It’s undoubtedly the writer in me. I’ve always been fascinated by stories, no matter their form — novel, movie, or photograph. And that’s exactly what a photo is to me — a story.
I recently read a blog post where the writer spoke about no longer taking any photographs when he traveled because, for him, taking pictures took him out of time.
But I can’t imagine ever traveling somewhere and not taking pictures. I’ve been to many diverse countries all over the world, and of all the “souvenirs” I’ve ever brought back, the photos are always my favorite. All the places I’ve been, all the things I’ve experienced, all the people I’ve met — those pictures all tell a story, a story I can relive over and over every time I look at one of those photos.
I’ve also heard it said that if you don’t take pictures, you will actually remember the moment better. But I haven’t found that to be the case for me either.
Memory is a fickle thing, and often fades with time no matter what we do. I can think of many an event where I’ve forgotten to take pictures and am unable to conjure any real, immediate details.
Yet, I’ve also had the experience of looking at a photo out of an old album, of something long forgotten, and the concreteness of detail a photo brings has it all rushing back with immediacy and realness. It allows for a savoring of the memory.
And that’s why I feel such a sense of loss at a “missing” photograph, a regret my friend’s words couldn’t soothe away.
I have plenty of memories of my son’s 3rd birthday. I also have plenty of memories of my son. Yet, even though memories stay with you and make up the general impression of this thing we call life, there’s still nothing quite like looking at a photograph.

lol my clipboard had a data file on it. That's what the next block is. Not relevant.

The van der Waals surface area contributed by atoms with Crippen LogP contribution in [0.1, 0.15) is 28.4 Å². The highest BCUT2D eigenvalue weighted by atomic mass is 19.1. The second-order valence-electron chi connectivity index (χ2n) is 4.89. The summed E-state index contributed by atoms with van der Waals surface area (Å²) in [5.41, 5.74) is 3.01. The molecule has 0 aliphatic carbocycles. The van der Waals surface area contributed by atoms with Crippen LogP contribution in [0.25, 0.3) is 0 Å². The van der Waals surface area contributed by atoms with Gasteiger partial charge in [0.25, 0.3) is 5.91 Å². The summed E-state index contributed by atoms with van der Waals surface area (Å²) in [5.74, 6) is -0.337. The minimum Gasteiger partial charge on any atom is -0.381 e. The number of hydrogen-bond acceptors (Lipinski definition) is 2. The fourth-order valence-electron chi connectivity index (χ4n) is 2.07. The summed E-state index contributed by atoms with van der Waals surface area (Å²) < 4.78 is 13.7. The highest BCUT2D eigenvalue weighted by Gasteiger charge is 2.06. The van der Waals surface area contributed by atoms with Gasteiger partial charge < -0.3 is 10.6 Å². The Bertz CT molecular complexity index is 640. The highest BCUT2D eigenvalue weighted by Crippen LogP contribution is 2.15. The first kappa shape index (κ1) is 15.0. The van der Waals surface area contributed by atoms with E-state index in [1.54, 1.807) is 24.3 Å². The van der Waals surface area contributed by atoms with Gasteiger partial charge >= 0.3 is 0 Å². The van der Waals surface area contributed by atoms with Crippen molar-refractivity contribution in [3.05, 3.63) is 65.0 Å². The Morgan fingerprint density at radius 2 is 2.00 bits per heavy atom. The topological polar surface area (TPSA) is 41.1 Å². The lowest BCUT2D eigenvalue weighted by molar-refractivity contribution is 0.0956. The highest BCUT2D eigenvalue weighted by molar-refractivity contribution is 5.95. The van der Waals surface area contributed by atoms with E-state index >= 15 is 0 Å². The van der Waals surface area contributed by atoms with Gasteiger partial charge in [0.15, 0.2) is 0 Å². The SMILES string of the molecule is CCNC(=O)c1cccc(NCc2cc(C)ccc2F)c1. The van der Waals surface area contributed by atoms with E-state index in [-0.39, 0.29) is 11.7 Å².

My son has grown and changed so radically in just these three short years — from a tiny helpless baby to a walking, talking, fiercely independent pre-schooler. So many changes. He even looks so dramatically different. That’s one of the many things, when you see someone everyday, you tend to forget without a photograph.
Recently, I was looking back at my son’s baby pictures, and they brought such feelings of nostalgia. Those moments when your kids are young seem so difficult when you’re going through them, yet when you look back so hard not to miss dearly.
Though I look forward to seeing the man my son will become, there’s a bitter sweetness to it, knowing that those baby days are gone forever.
I have no doubt I’ll be one of those moms that will sob when my son takes off into adulthood someday, those last eighteen years suddenly seeming so short no matter how exhausting they may have been to go through.
And that’s when I’ll sit down with my photo albums and look at all those pictures, the photographs that have captured so many moments and that tell the story of his childhood. I’ll cry, and it will be those messy, uncontrollable type of tears.
But they will also be good tears, because as he ventures off into the wide unknown, my fledgling leaving the nest, we’ll have the present, the future, and we’ll still have the memories.
And I’ll still be able to look back at them, in a real, concrete way; I’ll be able to look at those photos, those “memories” with him or his dad and, together, we’ll all be able to say fondly, “Remember when?”